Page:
Track topics on Twitter Track topics that are important to you
RATIONALE: Monoclonal antibodies, such as rituximab, can locate cancer cells and either kill them or deliver cancer-killing substances to them without harming normal cells. Drugs used in chemotherapy, such as carboplatin, cyclophosphamide, etoposide, etoposide phosphate, and cytarabine, use different ways to stop cancer cells from dividing so they stop growing or die. Osmotic blood-brain barrier disruption uses certain drugs to open the blood vessels around the brain and allow anticancer substances to be delivered directly to the brain tumor. Chemoprotective drugs such as sodium thiosulfate may protect normal cells from the side effects of carboplatin-based chemotherapy. Combining rituximab with chemotherapy given with osmotic blood-brain barrier disruption plus sodium thiosulfate may kill more cancer cells.
PURPOSE: Phase II trial to study the effectiveness of combining rituximab with combination chemotherapy given with osmotic blood-brain barrier disruption plus sodium thiosulfate in treating patients who have refractory or recurrent primary CNS lymphoma.
- Determine the efficacy of rituximab, carboplatin, cyclophosphamide, etoposide or etoposide phosphate and cytarabine administered in conjunction with osmotic blood-brain barrier disruption and high-dose sodium thiosulfate, in terms of complete response rate, in patients with refractory or recurrent primary CNS lymphoma.
- Determine the overall survival and 2-year progression-free survival of patients treated with this regimen.
- Determine the quality of life and cognitive function of patients treated with this regimen.
- Determine the neurotoxicity of this regimen in these patients.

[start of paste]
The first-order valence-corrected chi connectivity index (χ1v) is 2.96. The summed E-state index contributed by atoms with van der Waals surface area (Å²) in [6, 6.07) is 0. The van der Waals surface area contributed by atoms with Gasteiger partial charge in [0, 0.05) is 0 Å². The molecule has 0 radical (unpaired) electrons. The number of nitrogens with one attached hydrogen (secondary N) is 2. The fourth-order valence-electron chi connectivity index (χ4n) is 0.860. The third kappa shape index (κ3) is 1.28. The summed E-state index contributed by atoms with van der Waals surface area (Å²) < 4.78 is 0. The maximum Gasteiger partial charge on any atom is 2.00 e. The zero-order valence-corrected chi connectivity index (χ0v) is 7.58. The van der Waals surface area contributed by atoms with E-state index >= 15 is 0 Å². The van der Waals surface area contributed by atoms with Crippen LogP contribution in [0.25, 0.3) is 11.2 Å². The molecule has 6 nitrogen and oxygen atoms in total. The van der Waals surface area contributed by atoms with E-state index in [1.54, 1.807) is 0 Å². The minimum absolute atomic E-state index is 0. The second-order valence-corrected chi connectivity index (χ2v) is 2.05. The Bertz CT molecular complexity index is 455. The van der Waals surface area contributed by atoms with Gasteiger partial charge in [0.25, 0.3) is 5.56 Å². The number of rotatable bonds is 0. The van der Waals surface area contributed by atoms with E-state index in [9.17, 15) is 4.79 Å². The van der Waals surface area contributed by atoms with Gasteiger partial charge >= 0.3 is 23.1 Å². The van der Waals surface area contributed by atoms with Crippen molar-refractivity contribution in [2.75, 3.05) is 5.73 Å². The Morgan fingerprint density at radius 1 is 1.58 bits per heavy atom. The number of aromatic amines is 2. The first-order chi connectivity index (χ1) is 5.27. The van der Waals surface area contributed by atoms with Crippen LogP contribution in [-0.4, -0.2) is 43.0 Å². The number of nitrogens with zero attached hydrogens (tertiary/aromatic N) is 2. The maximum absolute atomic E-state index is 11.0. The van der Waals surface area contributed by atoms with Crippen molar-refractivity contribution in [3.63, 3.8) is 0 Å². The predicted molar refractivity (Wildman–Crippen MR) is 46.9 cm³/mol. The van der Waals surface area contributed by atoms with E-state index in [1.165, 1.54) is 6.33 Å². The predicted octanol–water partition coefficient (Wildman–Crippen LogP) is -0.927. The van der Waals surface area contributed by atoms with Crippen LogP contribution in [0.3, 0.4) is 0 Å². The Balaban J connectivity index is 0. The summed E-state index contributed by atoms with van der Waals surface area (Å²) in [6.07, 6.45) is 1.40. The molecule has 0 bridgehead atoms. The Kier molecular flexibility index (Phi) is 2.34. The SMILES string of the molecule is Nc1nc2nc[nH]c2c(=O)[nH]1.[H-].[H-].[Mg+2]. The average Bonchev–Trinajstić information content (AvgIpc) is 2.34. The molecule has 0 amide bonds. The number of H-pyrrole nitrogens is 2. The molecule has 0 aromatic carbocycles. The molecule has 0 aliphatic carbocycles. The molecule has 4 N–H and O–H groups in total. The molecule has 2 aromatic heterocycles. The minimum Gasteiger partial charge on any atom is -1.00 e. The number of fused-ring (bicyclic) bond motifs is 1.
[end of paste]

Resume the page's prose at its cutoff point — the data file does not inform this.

- Determine the percentage of patients with ototoxicity over time after treatment with this regimen.
- Determine the effect of delayed administration of sodium thiosulfate on granulocyte and erythrocyte counts in these patients.
OUTLINE: This is a multicenter study.
Patients receive rituximab IV on day 1. On days 2 and 3, patients receive carboplatin intra-arterially over 10 minutes, cyclophosphamide IV over 10 minutes, and etoposide or etoposide phosphate IV over 10 minutes in conjunction with blood-brain barrier disruption. Patients also receive high-dose sodium thiosulfate IV over 15 minutes administered 4 and 8 hours after carboplatin on days 2 and 3 and intraventricular or intrathecal cytarabine on day 14. Beginning 48 hours after the last dose of chemotherapy, patients receive filgrastim (G-CSF)* subcutaneously (SC) daily for 7-10 days or until blood counts recover. Treatment repeats every 4 weeks for up to 12 courses.
NOTE: * Alternatively, patients may receive a single dose of pegfilgrastim SC, administered 48 hours after the completion of chemotherapy
Patients with intraocular lymphoma also receive methotrexate intravitreally twice weekly until the vitreous is clear of cells by slit lamp exam; once weekly for 1 month; and then monthly for 1 year.
Quality of life is assessed at baseline, every 3 months during treatment, within 30 days of final treatment, then every 6 months for 1 year, and then annually thereafter.
Patients are followed monthly for 3 months, every 2 months for 8 months, every 3 months for 1 year, and then every 6 months thereafter.
PROJECTED ACCRUAL: A total of 11-25 patients will be accrued for this study within 7-10 years.
Endpoint Classification: Safety/Efficacy Study, Intervention Model: Single Group Assignment, Masking: Open Label, Primary Purpose: Treatment